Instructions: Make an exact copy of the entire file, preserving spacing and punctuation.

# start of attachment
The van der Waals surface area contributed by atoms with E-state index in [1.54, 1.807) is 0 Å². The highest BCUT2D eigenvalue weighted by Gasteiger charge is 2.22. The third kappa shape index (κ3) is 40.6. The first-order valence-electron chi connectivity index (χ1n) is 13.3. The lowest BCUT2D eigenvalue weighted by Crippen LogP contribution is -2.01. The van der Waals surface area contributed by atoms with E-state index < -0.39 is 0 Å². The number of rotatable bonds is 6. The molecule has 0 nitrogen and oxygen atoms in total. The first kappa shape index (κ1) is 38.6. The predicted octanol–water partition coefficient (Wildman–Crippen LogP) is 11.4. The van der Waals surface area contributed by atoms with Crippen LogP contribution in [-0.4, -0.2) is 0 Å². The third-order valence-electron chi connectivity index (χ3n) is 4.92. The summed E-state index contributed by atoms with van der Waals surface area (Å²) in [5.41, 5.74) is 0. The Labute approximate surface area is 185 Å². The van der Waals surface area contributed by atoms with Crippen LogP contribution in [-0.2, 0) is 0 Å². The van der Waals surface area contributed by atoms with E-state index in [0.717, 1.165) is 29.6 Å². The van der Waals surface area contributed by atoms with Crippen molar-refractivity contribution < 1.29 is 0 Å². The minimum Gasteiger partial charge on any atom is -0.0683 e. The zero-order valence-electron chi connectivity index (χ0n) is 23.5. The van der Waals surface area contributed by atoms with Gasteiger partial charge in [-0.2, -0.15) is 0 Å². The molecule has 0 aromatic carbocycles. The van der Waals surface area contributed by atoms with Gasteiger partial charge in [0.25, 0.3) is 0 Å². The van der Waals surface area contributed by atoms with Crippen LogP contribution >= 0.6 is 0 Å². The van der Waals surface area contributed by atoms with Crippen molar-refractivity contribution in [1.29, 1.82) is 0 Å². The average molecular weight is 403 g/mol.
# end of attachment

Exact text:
The van der Waals surface area contributed by atoms with E-state index in [1.54, 1.807) is 0 Å². The highest BCUT2D eigenvalue weighted by Gasteiger charge is 2.22. The third kappa shape index (κ3) is 40.6. The first-order valence-electron chi connectivity index (χ1n) is 13.3. The lowest BCUT2D eigenvalue weighted by Crippen LogP contribution is -2.01. The van der Waals surface area contributed by atoms with E-state index < -0.39 is 0 Å². The number of rotatable bonds is 6. The molecule has 0 nitrogen and oxygen atoms in total. The first kappa shape index (κ1) is 38.6. The predicted octanol–water partition coefficient (Wildman–Crippen LogP) is 11.4. The van der Waals surface area contributed by atoms with Crippen LogP contribution in [-0.4, -0.2) is 0 Å². The third-order valence-electron chi connectivity index (χ3n) is 4.92. The summed E-state index contributed by atoms with van der Waals surface area (Å²) in [5.41, 5.74) is 0. The Labute approximate surface area is 185 Å². The van der Waals surface area contributed by atoms with Crippen LogP contribution in [-0.2, 0) is 0 Å². The van der Waals surface area contributed by atoms with E-state index in [0.717, 1.165) is 29.6 Å². The van der Waals surface area contributed by atoms with Crippen molar-refractivity contribution < 1.29 is 0 Å². The minimum Gasteiger partial charge on any atom is -0.0683 e. The zero-order valence-electron chi connectivity index (χ0n) is 23.5. The van der Waals surface area contributed by atoms with Gasteiger partial charge in [-0.2, -0.15) is 0 Å². The molecule has 0 aromatic carbocycles. The van der Waals surface area contributed by atoms with Gasteiger partial charge in [0.25, 0.3) is 0 Å². The van der Waals surface area contributed by atoms with Crippen LogP contribution >= 0.6 is 0 Å². The van der Waals surface area contributed by atoms with Crippen molar-refractivity contribution in [1.29, 1.82) is 0 Å². The average molecular weight is 403 g/mol.